Race is a difficult topic, especially when talking with people we don’t know as in canvassing and phone-banking. Cookies may make it easier. (More)
The Not-About Race, Part III: Talking Cookies (Non-Cynical Saturday)
This week Morning Feature explores the influence of race in the 2012 elections. Thursday we examined how government is framed in race. Yesterday we looked at the racial politics of immigration. Today we consider how to discuss race and privilege with Fred, our archetypal median voter.
There’s been quite a buzz, justifiably, about Republican frontrunner Mitt Romney saying “I think it’s fine to talk about [income inequality] in quiet rooms.” Esquire‘s Charles Pierce argues the words “quiet rooms” should spell the end Romney’s candidacy. New York Magazine‘s Jonathan Chait discusses them in light of the Republican “class warfare” meme. Desert Beacon writes that those words illustrate Romney’s aristocratic distance from working Americans. Talking Points Memo‘s Brian Beutler offers charts of what not to discuss outside those “quiet rooms.”
Race is another topic Republicans would rather the rest of us not discuss outside “quiet rooms,” if ever. Republicans talk about race, as Charles Blow detailed in the New York Times, and Charles Pierce in Esquire, and Gary Younge in The Nation, and even Bush-speechwriter-cum-conservative-outcast David Frum at CNN. All of whom were, in Conservaspeak, “playing the race card.”
“Playing the race card” is to race as “class warfare” is to income inequality. Conservatives can whisper, dog-whistle, even shout about the faults of minorities and the poor, and often do both in the same sentence. The rest of us should politely hush, except perhaps in “quiet rooms” where no one else will hear.
Sadly, too many progressives agree. And that’s a problem because, as we discussed last week, our archetypal median voter Fred gets most of his news from conversations. If progressives don’t talk with Fred about race and privilege, he hears only the conservative side of those issues.
Yet race and privilege are highly-charged topics, where conversations can easily turn into shouting matches. Most grassroots Democratic activists prefer to avoid those shouting matches while canvassing, phone-banking, and Fred Whispering. And rightly so. Once the discussion becomes an angry argument, listening and communication tend to shut down. So how do we talk about race and privilege?
A story about cookies….
I first heard a version of this story during the Wisconsin union protests last spring:
A rich white man and a working class white man are sitting at a table with a dozen cookies on a plate. The rich man takes eleven of the cookies, nods toward the black man at the next table, and tells the working class white man:
“Watch out. The government wants to give him your cookie.”
I’ve changed the story in two ways. First, the original version I heard had a union worker at the next table. In fact, you can tell this story about any group that conservatives designate as Other: people of color, women, non-Christians, LGBTs, union workers, etc. The second change is more subtle. In the original story, the rich man says “He wants your cookie.” I changed it to “The government wants to give him your cookie.”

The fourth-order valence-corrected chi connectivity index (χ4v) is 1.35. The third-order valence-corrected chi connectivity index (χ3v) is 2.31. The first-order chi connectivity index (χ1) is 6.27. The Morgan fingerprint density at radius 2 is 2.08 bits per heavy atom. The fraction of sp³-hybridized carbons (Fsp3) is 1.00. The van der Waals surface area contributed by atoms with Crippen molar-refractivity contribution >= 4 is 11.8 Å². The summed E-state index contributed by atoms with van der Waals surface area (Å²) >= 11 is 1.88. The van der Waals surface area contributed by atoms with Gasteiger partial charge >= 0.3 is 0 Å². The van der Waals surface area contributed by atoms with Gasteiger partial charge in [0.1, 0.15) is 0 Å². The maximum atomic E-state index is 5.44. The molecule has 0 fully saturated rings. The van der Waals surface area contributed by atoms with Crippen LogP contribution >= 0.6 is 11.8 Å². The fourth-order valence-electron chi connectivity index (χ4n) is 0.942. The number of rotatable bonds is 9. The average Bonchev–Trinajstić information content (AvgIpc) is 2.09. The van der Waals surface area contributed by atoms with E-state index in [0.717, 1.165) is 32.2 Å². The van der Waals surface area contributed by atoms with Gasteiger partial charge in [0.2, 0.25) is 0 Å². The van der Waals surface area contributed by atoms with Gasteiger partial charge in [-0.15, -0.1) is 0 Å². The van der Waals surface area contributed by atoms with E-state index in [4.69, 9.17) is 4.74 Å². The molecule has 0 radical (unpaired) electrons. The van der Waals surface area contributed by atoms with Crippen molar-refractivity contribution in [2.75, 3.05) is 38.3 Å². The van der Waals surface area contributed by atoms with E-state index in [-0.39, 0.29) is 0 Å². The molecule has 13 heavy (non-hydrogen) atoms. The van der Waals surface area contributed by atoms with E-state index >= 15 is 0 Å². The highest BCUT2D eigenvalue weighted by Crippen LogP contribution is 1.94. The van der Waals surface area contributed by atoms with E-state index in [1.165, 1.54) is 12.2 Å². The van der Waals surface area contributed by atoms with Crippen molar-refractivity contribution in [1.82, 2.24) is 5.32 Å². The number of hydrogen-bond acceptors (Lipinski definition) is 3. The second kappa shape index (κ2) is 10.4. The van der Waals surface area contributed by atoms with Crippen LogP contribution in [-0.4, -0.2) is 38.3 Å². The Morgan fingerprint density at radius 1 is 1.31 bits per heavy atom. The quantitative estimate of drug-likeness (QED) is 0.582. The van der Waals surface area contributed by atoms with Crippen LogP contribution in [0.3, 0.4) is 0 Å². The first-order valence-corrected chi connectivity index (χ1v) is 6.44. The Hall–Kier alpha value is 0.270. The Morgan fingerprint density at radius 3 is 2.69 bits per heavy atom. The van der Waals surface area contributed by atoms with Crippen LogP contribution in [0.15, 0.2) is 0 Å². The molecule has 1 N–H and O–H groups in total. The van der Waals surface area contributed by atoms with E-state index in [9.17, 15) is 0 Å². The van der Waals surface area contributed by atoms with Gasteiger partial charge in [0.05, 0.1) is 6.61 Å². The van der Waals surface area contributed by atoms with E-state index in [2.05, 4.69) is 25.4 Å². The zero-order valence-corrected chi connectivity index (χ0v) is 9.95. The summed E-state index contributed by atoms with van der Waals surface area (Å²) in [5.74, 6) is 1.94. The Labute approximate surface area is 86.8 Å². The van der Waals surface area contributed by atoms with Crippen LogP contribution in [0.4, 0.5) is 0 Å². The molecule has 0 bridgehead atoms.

That second change is important, as it addresses the anti-government rhetoric that has dominated Republican dialogue for the past four decades. As we saw Thursday and yesterday, conservatives and libertarians have painted government with two racial faces: a Colored Government that taxes white people to give handouts to people of color, who have babies and immigrate and threaten to overtake the white majority; and a White Government that arrests, prosecutes, and imprisons people of color to keep white people safe.
Choosing an Identity
The key to the cookie story is that conservative narratives about race are about choosing an identity. Our archetypal wealthy Charles asks white Fred to choose an identity based on their shared race. By creating a White Us, Charles hopes white Fred will resent having to share his cookie with a person of color … and ignore the fact that Charles took most of the cookies for himself.
All told, the rich still pay far more than their “fair share” of the gargantuan U.S. welfare state and the top 10% pay seven times their income share in federal income taxes, while the bottom 90% pay a mere one-third. This doesn’t even include state tax burdens, which brings the total “take” from the wealthiest to above 50%.
This is an obscene injustice – which the current “tax deal” (and the so-called “tea party” movement) does nothing to alter or remedy. The rich in America should not be treated as second-class citizens (or non-citizens), at least not if this country is still free and ruled by fair play and the Constitution.
You read that right. If we discuss whether Charles should take almost all of the cookies for himself while telling white Fred the government wants to take his cookie and give it to a person of color – or a woman, a non-Christian, an LGBT, a union worker, etc. – we’re “playing the race card,” engaging in “class warfare,” and stirring up “envy.” We’re treating people like Charles as “second-class citizens (or non-citizens).”
Only in that privilege-centered worldview can asking Mitt Romney to release his tax returns – as every U.S. president since Richard Nixon has done – be “a lot like asking ‘where’s the birth certificate!’”
To talk about the ugly truth of conservative race-baiting, tell Fred the cookie story. Remind him who took most of the cookies.
Then ask him why Charles wants him to watch out for government and persons of color.
Here’s a hint: the answer has nothing to do with Fred’s cookie.